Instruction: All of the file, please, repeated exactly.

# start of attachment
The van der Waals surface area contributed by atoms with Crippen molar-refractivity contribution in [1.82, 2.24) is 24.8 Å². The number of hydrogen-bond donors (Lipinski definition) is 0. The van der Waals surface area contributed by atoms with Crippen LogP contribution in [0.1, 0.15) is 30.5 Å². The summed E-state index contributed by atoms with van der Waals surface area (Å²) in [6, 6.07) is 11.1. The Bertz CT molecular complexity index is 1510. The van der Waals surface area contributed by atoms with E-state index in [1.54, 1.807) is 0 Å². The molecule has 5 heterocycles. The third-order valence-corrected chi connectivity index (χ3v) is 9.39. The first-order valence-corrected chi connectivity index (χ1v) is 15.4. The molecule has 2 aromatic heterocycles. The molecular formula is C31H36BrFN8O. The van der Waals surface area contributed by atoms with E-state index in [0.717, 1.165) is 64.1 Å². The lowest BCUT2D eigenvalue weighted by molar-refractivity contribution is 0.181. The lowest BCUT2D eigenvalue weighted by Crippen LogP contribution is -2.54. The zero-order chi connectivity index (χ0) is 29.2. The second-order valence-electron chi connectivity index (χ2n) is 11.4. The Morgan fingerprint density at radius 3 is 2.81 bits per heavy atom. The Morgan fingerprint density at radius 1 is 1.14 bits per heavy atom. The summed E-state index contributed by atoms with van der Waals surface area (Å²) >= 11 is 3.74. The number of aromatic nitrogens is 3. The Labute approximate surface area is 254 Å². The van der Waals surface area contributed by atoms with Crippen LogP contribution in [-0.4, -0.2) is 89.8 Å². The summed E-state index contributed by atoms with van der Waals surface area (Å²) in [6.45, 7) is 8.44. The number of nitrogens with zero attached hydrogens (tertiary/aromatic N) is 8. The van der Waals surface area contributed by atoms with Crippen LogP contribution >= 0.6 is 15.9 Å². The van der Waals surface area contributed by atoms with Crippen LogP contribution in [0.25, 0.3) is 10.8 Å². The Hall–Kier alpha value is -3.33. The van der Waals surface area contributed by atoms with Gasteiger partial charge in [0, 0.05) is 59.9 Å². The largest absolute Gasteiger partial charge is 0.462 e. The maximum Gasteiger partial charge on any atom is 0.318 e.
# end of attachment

The van der Waals surface area contributed by atoms with Crippen molar-refractivity contribution in [1.82, 2.24) is 24.8 Å². The number of hydrogen-bond donors (Lipinski definition) is 0. The van der Waals surface area contributed by atoms with Crippen LogP contribution in [0.1, 0.15) is 30.5 Å². The summed E-state index contributed by atoms with van der Waals surface area (Å²) in [6, 6.07) is 11.1. The Bertz CT molecular complexity index is 1510. The van der Waals surface area contributed by atoms with E-state index in [1.54, 1.807) is 0 Å². The molecule has 5 heterocycles. The third-order valence-corrected chi connectivity index (χ3v) is 9.39. The first-order valence-corrected chi connectivity index (χ1v) is 15.4. The molecule has 2 aromatic heterocycles. The molecular formula is C31H36BrFN8O. The van der Waals surface area contributed by atoms with E-state index in [0.717, 1.165) is 64.1 Å². The lowest BCUT2D eigenvalue weighted by molar-refractivity contribution is 0.181. The lowest BCUT2D eigenvalue weighted by Crippen LogP contribution is -2.54. The zero-order chi connectivity index (χ0) is 29.2. The second-order valence-electron chi connectivity index (χ2n) is 11.4. The Morgan fingerprint density at radius 3 is 2.81 bits per heavy atom. The Morgan fingerprint density at radius 1 is 1.14 bits per heavy atom. The summed E-state index contributed by atoms with van der Waals surface area (Å²) >= 11 is 3.74. The number of aromatic nitrogens is 3. The Labute approximate surface area is 254 Å². The van der Waals surface area contributed by atoms with Crippen LogP contribution in [-0.4, -0.2) is 89.8 Å². The summed E-state index contributed by atoms with van der Waals surface area (Å²) in [6.45, 7) is 8.44. The number of nitrogens with zero attached hydrogens (tertiary/aromatic N) is 8. The van der Waals surface area contributed by atoms with Crippen LogP contribution >= 0.6 is 15.9 Å². The van der Waals surface area contributed by atoms with Crippen LogP contribution in [0.25, 0.3) is 10.8 Å². The Hall–Kier alpha value is -3.33. The van der Waals surface area contributed by atoms with Gasteiger partial charge in [0, 0.05) is 59.9 Å². The largest absolute Gasteiger partial charge is 0.462 e. The maximum Gasteiger partial charge on any atom is 0.318 e.